I’ve been meaning to write about how people in my kind of work get paid for a while, but it’s a tricky thing to talk about in any kind of publicly consumable form. That’s because people — even myself, regrettably — can get incredibly sensitive about how they and their co-workers are compensated. So let’s get a few things out of the way, for the sake of everyone’s emotional health.
1) I really like my current job, and I think I get paid a fair amount, based on my admittedly limited knowledge of the job market. I also like the way my company has handled talking to me about my pay, benefits, and everything else. So this isn’t any kind of reaction to my daily events — I’ve been meaning to write about this for literally years, but it’s a thorny topic and I’ve always wanted to get it right.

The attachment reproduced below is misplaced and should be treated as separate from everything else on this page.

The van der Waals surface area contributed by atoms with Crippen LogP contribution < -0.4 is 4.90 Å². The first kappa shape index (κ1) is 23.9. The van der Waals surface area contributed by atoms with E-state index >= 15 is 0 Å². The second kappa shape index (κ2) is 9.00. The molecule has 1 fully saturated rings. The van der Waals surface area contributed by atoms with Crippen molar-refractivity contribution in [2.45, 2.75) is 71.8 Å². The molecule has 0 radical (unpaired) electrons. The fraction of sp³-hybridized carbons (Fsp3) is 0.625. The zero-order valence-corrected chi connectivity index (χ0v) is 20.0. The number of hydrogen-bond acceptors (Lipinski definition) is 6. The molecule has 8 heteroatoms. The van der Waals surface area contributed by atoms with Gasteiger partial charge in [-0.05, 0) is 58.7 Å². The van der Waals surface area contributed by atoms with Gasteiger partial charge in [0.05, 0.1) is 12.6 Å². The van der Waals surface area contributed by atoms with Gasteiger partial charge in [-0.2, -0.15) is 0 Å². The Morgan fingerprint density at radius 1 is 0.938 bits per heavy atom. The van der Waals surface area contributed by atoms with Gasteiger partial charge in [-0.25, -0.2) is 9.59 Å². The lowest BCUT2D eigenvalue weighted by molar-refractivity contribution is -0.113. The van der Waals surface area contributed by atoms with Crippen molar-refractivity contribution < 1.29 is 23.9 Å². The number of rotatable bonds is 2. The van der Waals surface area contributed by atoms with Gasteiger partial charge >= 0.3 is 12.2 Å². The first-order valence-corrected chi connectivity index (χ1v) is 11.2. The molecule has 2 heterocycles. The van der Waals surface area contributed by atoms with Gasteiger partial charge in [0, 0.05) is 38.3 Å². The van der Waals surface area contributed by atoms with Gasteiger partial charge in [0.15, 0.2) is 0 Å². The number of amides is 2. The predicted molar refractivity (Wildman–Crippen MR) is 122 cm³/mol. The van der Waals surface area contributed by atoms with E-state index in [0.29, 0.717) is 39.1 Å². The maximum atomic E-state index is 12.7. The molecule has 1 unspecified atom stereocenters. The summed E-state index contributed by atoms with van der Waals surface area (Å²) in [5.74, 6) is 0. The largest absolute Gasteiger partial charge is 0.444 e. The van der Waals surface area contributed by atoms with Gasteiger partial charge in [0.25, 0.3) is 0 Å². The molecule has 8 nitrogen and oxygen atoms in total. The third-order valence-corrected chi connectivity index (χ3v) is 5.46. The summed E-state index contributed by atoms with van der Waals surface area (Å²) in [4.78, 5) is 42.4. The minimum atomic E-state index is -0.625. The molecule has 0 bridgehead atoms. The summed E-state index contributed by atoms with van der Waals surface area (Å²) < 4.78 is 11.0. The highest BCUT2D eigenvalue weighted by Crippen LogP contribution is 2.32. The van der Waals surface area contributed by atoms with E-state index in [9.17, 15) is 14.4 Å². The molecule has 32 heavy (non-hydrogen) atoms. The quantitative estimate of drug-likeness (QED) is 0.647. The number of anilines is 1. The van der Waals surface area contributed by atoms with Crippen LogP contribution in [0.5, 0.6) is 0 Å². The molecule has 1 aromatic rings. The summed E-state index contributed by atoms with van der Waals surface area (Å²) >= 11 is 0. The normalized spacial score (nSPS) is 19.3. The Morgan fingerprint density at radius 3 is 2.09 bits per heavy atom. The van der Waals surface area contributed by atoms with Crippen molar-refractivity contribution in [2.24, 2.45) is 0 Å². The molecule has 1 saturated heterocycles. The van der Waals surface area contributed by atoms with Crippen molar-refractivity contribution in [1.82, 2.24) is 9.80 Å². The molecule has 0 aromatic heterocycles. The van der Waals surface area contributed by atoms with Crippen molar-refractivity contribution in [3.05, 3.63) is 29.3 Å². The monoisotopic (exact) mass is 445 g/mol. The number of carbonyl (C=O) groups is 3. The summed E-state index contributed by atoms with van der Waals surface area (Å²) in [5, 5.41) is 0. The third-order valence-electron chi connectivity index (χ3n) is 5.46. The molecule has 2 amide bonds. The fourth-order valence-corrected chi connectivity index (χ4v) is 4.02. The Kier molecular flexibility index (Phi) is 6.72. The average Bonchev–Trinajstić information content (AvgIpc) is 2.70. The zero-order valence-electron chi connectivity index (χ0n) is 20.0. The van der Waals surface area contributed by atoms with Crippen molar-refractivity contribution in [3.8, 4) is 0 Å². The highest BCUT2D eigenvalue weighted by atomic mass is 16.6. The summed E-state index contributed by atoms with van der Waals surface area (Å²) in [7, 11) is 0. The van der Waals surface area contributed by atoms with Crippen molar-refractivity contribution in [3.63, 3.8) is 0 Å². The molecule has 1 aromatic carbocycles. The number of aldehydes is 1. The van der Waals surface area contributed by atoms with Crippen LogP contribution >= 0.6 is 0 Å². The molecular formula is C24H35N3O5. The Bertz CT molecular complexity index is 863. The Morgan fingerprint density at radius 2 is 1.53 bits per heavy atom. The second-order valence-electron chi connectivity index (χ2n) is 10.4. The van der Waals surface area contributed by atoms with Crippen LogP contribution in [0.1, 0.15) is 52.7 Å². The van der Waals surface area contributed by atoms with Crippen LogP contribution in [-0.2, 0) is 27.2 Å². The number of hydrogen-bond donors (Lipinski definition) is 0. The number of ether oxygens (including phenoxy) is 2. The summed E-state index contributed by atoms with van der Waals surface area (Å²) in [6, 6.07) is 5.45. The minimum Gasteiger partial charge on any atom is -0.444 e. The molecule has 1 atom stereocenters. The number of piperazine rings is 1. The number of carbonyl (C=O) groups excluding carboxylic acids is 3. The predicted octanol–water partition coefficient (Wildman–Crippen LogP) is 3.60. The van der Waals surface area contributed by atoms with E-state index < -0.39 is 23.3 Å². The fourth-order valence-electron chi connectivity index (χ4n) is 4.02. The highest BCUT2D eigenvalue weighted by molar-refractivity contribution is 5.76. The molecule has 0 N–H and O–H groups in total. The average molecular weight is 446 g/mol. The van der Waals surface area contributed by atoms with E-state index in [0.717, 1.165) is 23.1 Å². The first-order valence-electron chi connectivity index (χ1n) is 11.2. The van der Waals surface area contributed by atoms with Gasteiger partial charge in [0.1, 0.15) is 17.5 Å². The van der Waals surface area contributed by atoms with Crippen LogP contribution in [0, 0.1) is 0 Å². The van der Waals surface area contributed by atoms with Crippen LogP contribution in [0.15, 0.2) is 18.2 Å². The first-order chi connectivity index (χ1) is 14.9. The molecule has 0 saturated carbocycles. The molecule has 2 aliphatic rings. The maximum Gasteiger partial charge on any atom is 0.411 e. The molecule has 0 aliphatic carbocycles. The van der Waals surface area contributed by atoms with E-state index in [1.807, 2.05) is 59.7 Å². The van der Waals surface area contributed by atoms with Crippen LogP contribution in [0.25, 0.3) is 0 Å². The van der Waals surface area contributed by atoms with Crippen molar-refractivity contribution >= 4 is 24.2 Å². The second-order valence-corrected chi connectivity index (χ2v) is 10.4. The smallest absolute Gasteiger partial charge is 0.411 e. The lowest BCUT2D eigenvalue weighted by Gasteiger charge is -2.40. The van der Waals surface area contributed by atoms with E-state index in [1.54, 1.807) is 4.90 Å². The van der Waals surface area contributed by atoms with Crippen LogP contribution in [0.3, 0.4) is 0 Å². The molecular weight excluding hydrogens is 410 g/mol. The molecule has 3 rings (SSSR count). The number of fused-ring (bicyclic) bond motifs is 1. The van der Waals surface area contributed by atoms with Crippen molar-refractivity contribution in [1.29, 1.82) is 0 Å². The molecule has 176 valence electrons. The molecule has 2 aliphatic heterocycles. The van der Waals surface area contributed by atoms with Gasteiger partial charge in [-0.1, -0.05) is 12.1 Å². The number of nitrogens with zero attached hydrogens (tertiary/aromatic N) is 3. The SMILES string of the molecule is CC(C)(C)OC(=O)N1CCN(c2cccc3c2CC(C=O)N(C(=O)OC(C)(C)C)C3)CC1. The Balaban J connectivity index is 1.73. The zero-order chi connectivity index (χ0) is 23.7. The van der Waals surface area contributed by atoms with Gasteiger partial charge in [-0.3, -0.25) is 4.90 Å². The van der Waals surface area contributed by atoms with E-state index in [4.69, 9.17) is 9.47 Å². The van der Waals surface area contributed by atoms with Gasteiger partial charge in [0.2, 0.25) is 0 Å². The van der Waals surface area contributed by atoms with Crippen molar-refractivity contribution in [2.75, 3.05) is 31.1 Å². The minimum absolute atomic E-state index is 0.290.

2) The only job I ever actually left over money was my first — in 2005, I got a job offer as a technical writer, which was a huge improvement from the peanuts I was making out of school as an support/email monkey. When I told them I had another offer, my department head at the time took me out for a sandwich and asked me if it was an offer they could match. I told him what it was, and he said “good luck, it was nice working with you.” Other than that, I’ve been fortunate enough to be able to pick my jobs based largely on opportunity over money (partially because my wife also works, and we haven’t had any mouths to feed).
Anyways, now that we’ve got that out in the open, let’s get started.
Three approaches to $$$
It’s actually kind of amazing anyone was willing to pay 22-year old me $12.20 an hour in 2004, to be honest.
In my experience, there are three kinds of emotional/logical impacts salaries and money can have on people. Here they are, in order of complexity and general weirdness.
$$$ as a need